The UGNazi group had earlier hacked website and is against the SOPA from USA and ACTA bill from Europe which are draconian piracy bills in their current form.

We understand that these websites will enevitably (sic) take back their website.
We don’t steal users data, only here to make them aware.
From SOPA/PIPA, to ACTA to just pissing us off…there is always a reason

It is unclear if the group is associated with Anonymous, but it looks like their motives are same. SOPA, PIPA and now ACTA have definitely stirred quite a few users on the internet and we will definitely keep seeing more such attacks in the future.

Story developing….

Megaupload Shutdown by Feds, Proves Further That SOPA is a Dud Bill, Anonymous Retaliates

Soon after the Internet community pinned down SOPA, the feds went after Megaupload and brought it down. Megaupload is one of the world’s most popular file-sharing websites. It has been charged with over $500 million in losses over piracy of music, movies and TV shows. This is one of the largest criminal copyright cases, and the Justice Department along with the FBI has been prompt in bringing it to a closure. Surprisingly, they did not need to use anything like SOPA in this case. This proves that there is enough law for taking down apparently rogue websites. SOPA is absolutely unnecessary and hence, unwelcome.


The founder of Megaupload Kim Dotcom, along with three others, was arrested at New Zealand, on request by US authorities. Megaupload was one of the 18 domains owned by Kim Dotcom and his company, and all of them were seized following raids on their three datacenters. However, this domain-seizure and arrest came as a surprise, because a few days ago, Kim made a bold statement in an interview with TorrentFreak.

Mega has nothing to fear. Our business is legitimate and protected by the DMCA and similar laws around the world. We work with the best lawyers and play by the rules. We take our legal obligations seriously. Mega’s war chest is full and we have strong supporters backing us.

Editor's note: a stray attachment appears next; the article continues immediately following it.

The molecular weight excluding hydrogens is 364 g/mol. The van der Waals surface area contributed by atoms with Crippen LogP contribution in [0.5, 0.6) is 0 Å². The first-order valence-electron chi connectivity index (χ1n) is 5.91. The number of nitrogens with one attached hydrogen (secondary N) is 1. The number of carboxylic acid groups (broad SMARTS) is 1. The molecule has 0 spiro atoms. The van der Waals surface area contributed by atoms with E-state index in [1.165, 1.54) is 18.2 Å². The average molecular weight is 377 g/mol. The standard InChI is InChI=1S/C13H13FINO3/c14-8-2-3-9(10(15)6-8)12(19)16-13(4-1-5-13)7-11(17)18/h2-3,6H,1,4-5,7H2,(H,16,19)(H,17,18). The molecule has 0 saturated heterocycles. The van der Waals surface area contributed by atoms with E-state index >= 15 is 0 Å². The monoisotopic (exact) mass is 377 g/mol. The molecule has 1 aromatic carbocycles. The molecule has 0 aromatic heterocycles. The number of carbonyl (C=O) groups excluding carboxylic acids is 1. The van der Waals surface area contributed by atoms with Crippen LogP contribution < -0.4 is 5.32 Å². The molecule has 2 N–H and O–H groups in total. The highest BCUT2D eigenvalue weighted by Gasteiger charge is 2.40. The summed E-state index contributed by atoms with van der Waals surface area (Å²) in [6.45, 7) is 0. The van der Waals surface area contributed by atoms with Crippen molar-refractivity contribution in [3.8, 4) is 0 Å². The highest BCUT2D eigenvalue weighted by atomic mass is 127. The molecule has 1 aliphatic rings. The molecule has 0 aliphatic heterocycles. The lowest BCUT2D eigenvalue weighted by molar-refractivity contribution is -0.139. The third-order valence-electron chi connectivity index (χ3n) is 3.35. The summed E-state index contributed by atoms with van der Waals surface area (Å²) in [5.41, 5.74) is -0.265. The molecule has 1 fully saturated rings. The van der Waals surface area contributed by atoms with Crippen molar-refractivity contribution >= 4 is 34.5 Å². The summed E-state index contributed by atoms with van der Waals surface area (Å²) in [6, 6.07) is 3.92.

The position on file-sharing websites has always been a controversial one in the anti-piracy debate. NY Times puts it into fine words saying,

Megaupload and similar sites, like Rapidshare and Mediafire, are often promoted as convenient ways to legitimately transfer large files; a recent promotional video had major stars like of the Black Eyed Peas singing Mega-upload’s praises. But they have become notorious inside media companies, which see the legitimate uses as a veil concealing extensive theft.

In the midst of all this ballyhoo, Anonymous rose in protest against the Megaupload shutdown, and brought down the Justice Department website for a brief period. They also attacked the MPAA, RIAA and Universal Music Group websites.

Do not forget to read some interesting traffic stats for Megaupload.

Anonymous Hacks Security Company’s Database, Steals Credit Card Information

Anonymous, being the decentralized hacker group that it is, does newsworthy works of note as well as rather asinine things that despoil its name as well as the term hacktivistfor the rest of the world. Its recent escapade falls under the second category wherein Anonymous hackers hacked into security company Stratfor and mined it for credit card information. Apparently this was done to misappropriate the money and use it for donations to charitable institutions for Christmas.


The Austin, Texas-based security company is already in talks with law enforcement to contain the confidential documents’ leak. With clients ranging from Apple Inc. to the U.S. Air Force, the company had better work quickly to save both its reputation and corporate and military secrets. In addition, it seems that Stratfor has pulled a Sony by not encrypting the credit card information, leading to many unauthorized transactions alleged by the victims, especially for those who were in need of the money to get home for the Holidays and the like. Terrible move there, Anonymous.

It also seems like Anonymous forgot about the chargeback fees for unauthorized transactions that have to be borne by charitable institutions like the Red Cross.

I am not sure if Anonymous wants to play Robin Hood and hide behind the veneer and motto of steal from the rich and give it to the poor, but this is not medieval England and they are not exactly stealing from the rich. Their current communiqués glorify this act of blatant stealing in the name of freedom and lulz’. This is definitely not what we expected from Anonymous. It’s a sad Christmas for hacktivism.

[Photo Anonymous is Friendly? by liryon]